Morphing into New Territory
IRI report shows c-stores holding off drug, grocery competition
Published in Convenience Store Products
Convenience stores achieved an enviable accomplishment in 2012: outpacing grocery and drug store competitors in growing dollar and unit share concurrently.
In a close look at the retail channel’s machinery, IRI’s latest Times & Trends report indicated that convenience retailers posted unit sales growth of 1.2% and dollar sales growth of 2.4%, carried out on the strength of strong first-half 2012 performance, according to the report titled, “Convenience Stores: Keep the Core; Appeal to More.”
The performance was supported by an increasing store count and a business model well suited to address consumers’ on-the-go lifestyles.
Positive indicators can often be accompanied by caveats: The IRI report said that pressure coming from drug and dollar store channels became exceptionally intense in the second half of 2012, and this pressure is poised to sustain itself into the future. The reason is these channels “share a number of similar features, including size, general proximity and some level of commonality across assortment,” says the report.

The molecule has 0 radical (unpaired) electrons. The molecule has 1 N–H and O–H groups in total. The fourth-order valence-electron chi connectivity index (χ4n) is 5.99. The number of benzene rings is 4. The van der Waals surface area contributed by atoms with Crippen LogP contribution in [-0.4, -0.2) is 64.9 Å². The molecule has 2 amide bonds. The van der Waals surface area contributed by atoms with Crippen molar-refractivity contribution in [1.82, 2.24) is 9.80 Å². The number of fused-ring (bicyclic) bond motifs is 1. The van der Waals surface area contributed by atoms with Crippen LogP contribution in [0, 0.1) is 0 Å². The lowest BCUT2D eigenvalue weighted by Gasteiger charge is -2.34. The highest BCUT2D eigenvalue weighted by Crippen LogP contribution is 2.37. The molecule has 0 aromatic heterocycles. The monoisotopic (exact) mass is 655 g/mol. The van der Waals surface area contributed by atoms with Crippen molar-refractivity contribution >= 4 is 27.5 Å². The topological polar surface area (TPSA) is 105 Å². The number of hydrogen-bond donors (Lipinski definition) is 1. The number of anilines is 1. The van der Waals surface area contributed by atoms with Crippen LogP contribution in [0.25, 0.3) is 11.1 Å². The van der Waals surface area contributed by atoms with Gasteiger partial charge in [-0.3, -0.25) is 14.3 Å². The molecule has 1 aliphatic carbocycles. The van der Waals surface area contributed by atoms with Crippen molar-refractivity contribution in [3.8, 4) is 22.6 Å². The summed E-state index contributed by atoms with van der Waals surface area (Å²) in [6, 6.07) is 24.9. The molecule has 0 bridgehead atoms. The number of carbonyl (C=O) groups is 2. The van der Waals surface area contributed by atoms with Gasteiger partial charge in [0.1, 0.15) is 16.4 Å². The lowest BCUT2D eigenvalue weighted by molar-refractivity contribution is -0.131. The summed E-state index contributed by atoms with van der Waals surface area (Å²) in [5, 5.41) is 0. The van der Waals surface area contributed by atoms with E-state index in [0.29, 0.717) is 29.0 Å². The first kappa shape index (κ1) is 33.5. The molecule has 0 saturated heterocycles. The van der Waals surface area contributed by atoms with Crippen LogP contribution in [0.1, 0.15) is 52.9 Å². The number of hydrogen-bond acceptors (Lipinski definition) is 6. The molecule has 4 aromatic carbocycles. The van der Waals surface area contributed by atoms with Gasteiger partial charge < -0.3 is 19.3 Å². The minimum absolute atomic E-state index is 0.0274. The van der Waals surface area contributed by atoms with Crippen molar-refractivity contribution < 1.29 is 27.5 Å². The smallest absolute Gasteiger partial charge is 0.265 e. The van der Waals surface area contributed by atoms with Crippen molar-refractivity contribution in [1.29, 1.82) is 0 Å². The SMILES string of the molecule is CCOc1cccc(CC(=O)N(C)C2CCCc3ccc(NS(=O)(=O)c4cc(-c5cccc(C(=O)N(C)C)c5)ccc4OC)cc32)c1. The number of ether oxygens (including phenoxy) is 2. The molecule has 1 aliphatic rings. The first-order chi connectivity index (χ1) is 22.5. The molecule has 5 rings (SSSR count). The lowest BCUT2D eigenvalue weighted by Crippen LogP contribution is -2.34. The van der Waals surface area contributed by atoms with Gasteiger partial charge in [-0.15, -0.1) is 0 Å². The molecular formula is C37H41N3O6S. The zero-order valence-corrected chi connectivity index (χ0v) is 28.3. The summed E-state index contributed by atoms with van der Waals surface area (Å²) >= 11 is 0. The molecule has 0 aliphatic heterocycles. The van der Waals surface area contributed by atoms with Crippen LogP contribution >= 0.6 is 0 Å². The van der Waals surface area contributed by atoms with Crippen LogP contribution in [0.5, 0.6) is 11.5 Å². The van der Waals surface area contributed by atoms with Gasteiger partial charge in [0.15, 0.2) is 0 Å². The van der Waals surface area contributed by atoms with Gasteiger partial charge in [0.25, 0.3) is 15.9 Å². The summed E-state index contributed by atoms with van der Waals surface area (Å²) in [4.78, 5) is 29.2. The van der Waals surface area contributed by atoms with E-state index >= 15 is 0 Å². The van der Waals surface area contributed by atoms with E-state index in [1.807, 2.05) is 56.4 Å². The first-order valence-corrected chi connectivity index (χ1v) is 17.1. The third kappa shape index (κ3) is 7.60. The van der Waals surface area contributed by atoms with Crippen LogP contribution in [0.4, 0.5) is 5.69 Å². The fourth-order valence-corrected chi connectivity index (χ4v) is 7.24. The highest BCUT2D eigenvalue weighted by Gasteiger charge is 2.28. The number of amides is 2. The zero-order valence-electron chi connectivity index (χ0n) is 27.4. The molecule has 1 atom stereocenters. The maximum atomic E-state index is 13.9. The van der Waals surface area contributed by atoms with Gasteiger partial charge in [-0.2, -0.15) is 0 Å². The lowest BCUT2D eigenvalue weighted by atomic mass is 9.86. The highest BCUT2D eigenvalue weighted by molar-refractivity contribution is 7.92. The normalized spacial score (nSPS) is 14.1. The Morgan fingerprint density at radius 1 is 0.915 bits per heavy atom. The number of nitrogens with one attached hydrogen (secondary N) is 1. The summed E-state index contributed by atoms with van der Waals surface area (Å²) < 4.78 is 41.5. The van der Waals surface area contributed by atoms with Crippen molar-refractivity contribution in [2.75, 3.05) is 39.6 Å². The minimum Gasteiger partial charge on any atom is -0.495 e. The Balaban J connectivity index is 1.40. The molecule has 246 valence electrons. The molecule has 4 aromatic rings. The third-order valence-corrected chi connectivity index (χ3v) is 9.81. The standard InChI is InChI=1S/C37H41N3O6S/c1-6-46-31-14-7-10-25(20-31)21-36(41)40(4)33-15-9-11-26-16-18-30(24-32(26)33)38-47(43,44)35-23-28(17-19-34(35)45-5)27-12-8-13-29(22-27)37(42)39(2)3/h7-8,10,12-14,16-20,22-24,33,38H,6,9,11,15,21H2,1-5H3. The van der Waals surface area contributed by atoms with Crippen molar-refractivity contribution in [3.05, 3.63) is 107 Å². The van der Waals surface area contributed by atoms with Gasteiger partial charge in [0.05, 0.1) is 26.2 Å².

A recent IRI analysis of convenience-store growth at the ZIP code level revealed that in ZIP codes with no drug or dollar store presence, convenience channel same-store sales climbed 3.5% in 2012. In contrast, in ZIP codes with both drug and dollar presence, same-store sales climbed only 0.7%.
A second cause for concern rests with the uncertain fortunes of gasoline and cigarettes, two major sources of revenue and trip behavior for c-stores. Both face challenges within a blending of high prices, increased taxes and consumer lifestyles shifts.
One can see what’s at stake: Cigarettes are, by far, the largest category within the channel, generating more than $52 billion in 2012 sales receipts. They are also a key driver of trip missions, with 150 store trips per day driven by cigarette purchases in 2012.
One overarching cause for concern is the spotty performance across the top 10 largest c-store categories. Four outperformed the growth rates of industry average unit sales. The strongest performers were tobacco and beverage, while the strongest growth came from energy drinks, with double-digit growth in both unit and dollar sales at 56.4% each, respectively.